DENVER — After partisan shenanigans last week over one of three bills aimed at reforming Colorado’s system of enterprise zone tax credits, true bipartisanship broke out Wednesday as one of those measures sailed through a House committee.
The 12-1 vote by the House Finance Committee in favor of House Bill 1241, which would force the state to review enterprise zones every five years, was nothing short of a Leap Day miracle.
Enterprise zones were developed in the 1980s to encourage economic development in depressed areas; but an analysis last year by the Denver Post found a bloated system with businesses — oil and gas companies, mostly — taking advantage of the tax credits.
According to the Post’s study, tax credits in enterprise zones, which now cover 70 percent of the state, cost Colorado taxpayers nearly $133,000 per job created.
“There’s ample evidence that out enterprise zone system has become bloated and inefficient,” said House Minority Leader Mark Ferrandino, D-Denver, the bill’s sponsor.
“We have to do something to make sure the state’s economic development dollars are producing the highest return on investment.”
While all but one Republican on the House Finance Committee voted for Ferrandino’s bill, the GOP’s seven-member majority flexed its muscle in killing two other proposals addressing enterprise zone tax credits that were brought by his Democratic colleagues.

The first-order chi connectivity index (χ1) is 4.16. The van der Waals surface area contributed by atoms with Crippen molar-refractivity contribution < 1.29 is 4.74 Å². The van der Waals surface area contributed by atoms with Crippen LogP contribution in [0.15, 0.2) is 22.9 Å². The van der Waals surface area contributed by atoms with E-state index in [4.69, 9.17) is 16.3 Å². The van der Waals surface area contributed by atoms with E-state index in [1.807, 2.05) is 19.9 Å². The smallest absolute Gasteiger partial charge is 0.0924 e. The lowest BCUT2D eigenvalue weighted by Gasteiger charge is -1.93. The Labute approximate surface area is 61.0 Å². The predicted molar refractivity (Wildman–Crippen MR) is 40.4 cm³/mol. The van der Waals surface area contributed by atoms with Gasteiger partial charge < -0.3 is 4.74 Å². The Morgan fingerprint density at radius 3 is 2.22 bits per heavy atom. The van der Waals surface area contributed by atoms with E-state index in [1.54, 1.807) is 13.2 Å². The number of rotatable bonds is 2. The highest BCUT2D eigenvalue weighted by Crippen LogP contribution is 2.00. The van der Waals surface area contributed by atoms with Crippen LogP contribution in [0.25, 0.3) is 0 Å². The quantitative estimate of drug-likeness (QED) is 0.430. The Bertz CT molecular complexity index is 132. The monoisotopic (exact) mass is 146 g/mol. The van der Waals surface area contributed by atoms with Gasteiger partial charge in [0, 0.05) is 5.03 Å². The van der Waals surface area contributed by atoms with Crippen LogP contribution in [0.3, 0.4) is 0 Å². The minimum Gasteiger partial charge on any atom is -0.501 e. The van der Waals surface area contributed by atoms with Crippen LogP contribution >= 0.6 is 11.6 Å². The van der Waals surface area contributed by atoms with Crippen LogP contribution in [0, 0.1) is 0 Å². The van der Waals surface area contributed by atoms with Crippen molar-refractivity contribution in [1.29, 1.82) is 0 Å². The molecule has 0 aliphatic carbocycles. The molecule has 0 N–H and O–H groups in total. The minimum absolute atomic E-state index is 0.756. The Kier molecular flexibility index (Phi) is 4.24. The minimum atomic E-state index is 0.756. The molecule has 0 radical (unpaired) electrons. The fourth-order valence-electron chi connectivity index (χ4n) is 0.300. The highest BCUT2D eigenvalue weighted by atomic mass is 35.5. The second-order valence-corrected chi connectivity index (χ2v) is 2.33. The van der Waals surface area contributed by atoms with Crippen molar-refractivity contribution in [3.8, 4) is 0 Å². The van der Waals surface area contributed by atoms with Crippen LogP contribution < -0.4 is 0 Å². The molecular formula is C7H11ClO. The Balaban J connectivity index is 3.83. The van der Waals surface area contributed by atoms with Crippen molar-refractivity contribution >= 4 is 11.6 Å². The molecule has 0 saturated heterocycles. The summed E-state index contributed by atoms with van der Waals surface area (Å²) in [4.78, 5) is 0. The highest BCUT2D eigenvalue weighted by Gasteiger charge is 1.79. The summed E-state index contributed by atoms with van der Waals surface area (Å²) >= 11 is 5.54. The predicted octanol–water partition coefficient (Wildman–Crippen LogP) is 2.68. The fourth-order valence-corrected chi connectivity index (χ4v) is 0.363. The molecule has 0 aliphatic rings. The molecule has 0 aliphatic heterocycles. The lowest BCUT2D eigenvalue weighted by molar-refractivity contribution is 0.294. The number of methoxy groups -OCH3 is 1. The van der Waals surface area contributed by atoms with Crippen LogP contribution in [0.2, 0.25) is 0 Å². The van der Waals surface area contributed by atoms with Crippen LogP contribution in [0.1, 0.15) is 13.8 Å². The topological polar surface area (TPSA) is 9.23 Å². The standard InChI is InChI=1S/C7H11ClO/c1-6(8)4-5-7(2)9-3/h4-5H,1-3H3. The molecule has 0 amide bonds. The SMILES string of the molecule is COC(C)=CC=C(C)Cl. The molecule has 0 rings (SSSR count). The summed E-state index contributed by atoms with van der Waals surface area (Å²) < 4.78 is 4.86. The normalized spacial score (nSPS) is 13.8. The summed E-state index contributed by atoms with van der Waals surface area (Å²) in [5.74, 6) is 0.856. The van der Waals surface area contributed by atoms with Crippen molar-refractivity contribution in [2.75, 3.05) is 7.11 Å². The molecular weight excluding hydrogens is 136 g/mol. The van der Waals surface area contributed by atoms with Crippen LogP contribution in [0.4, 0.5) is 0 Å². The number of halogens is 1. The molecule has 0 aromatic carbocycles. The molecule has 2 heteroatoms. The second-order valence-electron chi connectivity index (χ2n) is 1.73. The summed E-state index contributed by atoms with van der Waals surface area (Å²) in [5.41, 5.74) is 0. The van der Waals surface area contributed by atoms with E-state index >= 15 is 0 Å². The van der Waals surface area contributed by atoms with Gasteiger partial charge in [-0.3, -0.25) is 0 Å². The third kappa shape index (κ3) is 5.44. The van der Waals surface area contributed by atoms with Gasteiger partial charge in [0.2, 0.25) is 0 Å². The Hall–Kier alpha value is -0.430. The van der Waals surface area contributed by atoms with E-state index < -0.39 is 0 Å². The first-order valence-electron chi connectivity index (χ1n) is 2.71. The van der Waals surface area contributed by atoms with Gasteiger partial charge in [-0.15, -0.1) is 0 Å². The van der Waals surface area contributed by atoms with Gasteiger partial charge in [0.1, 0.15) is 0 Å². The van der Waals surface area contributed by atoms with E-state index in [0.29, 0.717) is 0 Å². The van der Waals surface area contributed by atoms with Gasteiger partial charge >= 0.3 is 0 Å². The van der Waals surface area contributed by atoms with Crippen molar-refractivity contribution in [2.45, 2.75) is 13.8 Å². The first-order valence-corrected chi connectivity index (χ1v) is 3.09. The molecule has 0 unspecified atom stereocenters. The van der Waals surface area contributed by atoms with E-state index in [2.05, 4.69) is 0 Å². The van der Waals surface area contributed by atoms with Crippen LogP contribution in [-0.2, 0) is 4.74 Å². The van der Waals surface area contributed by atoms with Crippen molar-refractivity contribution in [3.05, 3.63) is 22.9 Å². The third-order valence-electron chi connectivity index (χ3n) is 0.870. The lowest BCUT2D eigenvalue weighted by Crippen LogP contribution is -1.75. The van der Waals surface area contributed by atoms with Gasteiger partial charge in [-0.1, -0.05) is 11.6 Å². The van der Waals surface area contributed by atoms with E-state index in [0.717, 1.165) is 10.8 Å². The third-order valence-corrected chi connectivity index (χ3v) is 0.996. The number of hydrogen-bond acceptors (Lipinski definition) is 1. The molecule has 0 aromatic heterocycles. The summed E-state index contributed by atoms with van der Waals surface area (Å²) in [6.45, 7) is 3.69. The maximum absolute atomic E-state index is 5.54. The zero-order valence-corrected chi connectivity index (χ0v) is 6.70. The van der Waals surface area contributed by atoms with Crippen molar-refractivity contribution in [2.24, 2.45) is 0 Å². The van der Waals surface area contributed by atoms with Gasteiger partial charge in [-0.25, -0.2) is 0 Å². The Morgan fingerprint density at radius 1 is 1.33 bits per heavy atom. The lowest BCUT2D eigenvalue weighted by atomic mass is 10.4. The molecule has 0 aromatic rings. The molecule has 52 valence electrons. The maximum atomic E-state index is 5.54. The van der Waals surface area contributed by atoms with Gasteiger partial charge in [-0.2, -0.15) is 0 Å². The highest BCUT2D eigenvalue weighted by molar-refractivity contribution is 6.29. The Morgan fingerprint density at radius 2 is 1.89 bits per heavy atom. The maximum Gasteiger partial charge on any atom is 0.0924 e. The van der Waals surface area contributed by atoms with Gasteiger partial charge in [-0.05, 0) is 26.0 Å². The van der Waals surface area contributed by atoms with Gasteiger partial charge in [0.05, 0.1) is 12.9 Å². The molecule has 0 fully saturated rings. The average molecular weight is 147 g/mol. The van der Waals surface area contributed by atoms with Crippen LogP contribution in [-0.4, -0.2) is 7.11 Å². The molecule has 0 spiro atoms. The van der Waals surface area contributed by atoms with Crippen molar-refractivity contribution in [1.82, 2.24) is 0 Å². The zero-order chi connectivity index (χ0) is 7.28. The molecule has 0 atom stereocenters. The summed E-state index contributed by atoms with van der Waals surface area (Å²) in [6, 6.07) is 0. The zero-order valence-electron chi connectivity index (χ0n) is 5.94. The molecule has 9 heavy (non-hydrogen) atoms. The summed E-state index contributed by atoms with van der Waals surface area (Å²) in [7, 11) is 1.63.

Rep. Dickey Lee Hullinghorst, D-Gunbarrel, offered a bill that would have put a $500,000 cap on the enterprise-zone income tax credits a company could take annually; and Rep. Jeanne Labuda, D-Denver, had pushed similar legislation that would have set that cap at $250,000 annually, thereby affecting far more businesses (just 14 oil and gas outfits filed in 2010 for a tax credit higher than $500,000).
Last week, in a bit of parliamentary gamesmanship, House Republicans tried — and failed — to let Labuda’s bill pass.
The move was meant as payback to Gov. John Hickenlooper, who Republicans had asked to publicly oppose the enterprise zone bills but who remained neutral. The idea was that allowing the bill to pass would force Hickenlooper into a tough choice on whether to veto or sign a bill that would effectively be taking tax credits away from Colorado businesses.
When Labuda’s bill came up for a vote, three Republican committee members left the chamber and purposely missed the vote — thinking the six Democrats on the committee would all vote yes and that the measure would pass on a 6-4 vote.
Rep. John Kefalas, D-Fort Collins, voted against the bill, which stalled 5-5- and was tabled for a week.
Following the shenanigans, one Democrat told FOX31 that they “hadn’t ever seen that kind of pettiness before”; and a Hickenlooper staffer remarked that the failed maneuver was “funny.”